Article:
Friday, July 20, 2012

Reaching for the Unloved, but Touching Everyone

            After 29 years of touching hundreds—no, thousands—of families, it has come to an emotional end.  Yet, many people have never even heard of the Cornerstone Music Festival.  It was not just a music event.  It was not just an outreach.  It was not just a place for deep conversations.  It was a community.  A community of Christian believers that gave attendees a little glimpse of what heaven will be like when people of all nations, tribes, and tongues will bow down and worship the One and Only Triune God.

            Of course, the festival did not have someone from every group of people in the world at the same time, but the variety sure stimulated a vision of what is to come.  Over the years people from every state—yes, every state—and every continent (except Antarctica) has come to Cornerstone.  Two of the many people I found interesting were a Native American 70-something couple.  They had lived all their lives on a reservation in the western U.S., but they had to bring an interpreter with them since their English was inadequate.  Fortunately, their stories and their love for Christ were far from inadequate.

Portion of the Festival grounds 2001 photo by Andrew Winiger, 
posted on Facebook Cornerstone Memories
            I began writing this blog entry many times and got off on various tangents, primarily because Cornerstone has touched my family—and the lives of others—in so many ways.  I couldn't decide whether to try to explain the different components of Cornerstone, to tell you of its origins, to talk about what we did at the festival (including our volunteer work), or to share stories of the 50 to 100 different festival goers who stayed at our house over the years.  Yet, each topic seemed inadequate.  Nothing captured the essence of what made this event truly unique.

            Hearing in May that 2012 would be the last Cornerstone struck my family in the heart.  We were not alone.  In fact two different Facebook pages were started as response by fans:  Occupy Cornerstone and Save Cornerstone Farm.  The festival happened during the week of July 4, before the Wetzel Hall implosion, but I could not really write about it until after I wrote about the implosion.  I guess my emotional response to Cornerstone's ending hampered my ability to speak.  Ironically, sometimes my being emotional makes words flow out of my mouth like a waterfall.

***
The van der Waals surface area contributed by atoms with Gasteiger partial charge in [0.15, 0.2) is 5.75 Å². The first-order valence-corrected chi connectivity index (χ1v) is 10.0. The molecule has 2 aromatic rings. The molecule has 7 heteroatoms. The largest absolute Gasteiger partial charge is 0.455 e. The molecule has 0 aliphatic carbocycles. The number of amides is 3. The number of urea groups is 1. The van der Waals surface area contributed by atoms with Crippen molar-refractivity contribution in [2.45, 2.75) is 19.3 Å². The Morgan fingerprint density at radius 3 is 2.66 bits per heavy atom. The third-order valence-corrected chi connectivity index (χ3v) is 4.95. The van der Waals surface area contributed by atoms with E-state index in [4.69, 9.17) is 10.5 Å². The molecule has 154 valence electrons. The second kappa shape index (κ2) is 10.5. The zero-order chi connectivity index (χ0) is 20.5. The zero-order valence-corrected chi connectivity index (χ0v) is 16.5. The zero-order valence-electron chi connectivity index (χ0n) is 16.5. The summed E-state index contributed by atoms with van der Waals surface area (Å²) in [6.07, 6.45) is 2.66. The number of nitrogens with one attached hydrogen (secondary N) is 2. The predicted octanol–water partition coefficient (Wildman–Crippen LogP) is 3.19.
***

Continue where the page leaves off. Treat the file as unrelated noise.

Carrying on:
Cornerstone was often hot and dirty with lots of walking.  There never seemed to be enough shade or breeze. We carried jugs of water with us, which was bulky and awkward, but we always seemed to run out.  When it wasn't hot and dry, it was raining and extremely muddy.  Camping on the festival grounds did not usually work for us.  Not counting the inconveniences that come with camping and sleeping on uneven ground, the nights would be long and loud.  Even so, I camped out with some of my daughters for 3 of the nights this year.  Mind you, this year the day time temperatures ranged from 97 to 103 with no air conditioning available anywhere except for the few people who had reserved camper spaces and had it in their campers.  The night time temperatures were generally warm, too, except one night I think it might have gotten down to the 70's and felt "cool."  Why did I do it?  I don't even like sitting in my own yard if it is not quite the "right" temperature.  Why?  It was Cornerstone.

Crowd at Main Stage when attendance was about 25,000;
at the same time, bands were playing in
 tents in other parts of the Festival
(from Facebook Save Cornerstone Farm)
            I would like to say, "You had to be there to understand," but it is more than that.  It had to get under your skin.  Then you would understand.  Interestingly, the only common denominator for many festival attendees was a love of Jesus—or seeking to know him.  That's it.

            At Cornerstone I met "professionals" (including a professor that had to leave the festival one day early one year to be a speaker at a conference at Oxford University in the United Kingdom).   Of course, I also met families that fall into the "middle class" just as my family does.  However, a great number of those at the festival live on the fringe of society.  This last group was the original intended audience 29 years ago.  Often overlooked by mainline denominations, those that felt unloved and unwanted could find hope, direction, and love in the ministries of Jesus People, USA (JPUSA for short).  JPUSA purposely chose bands for the Cornerstone Festival that could deliver the good news of Jesus Christ in a style that spoke to this last group.  It worked.  Fortunately for my ears, JPUSA also included bands with other styles of music.  As a result, Cornerstone grew into something more than an event that targeted a particular listening audience, but one that became corporate worship--many individuals coming together as "one church" and a speaking of many tongues through native languages and varied music styles with one purpose—to praise and worship our Lord.  Truly, Cornerstone has touched my family—and countless others—and will have an influence over the years that I cannot begin to fathom.

If you would like more on the history of the Cornerstone Music Festival, you might want to read this article from Christianity Today.

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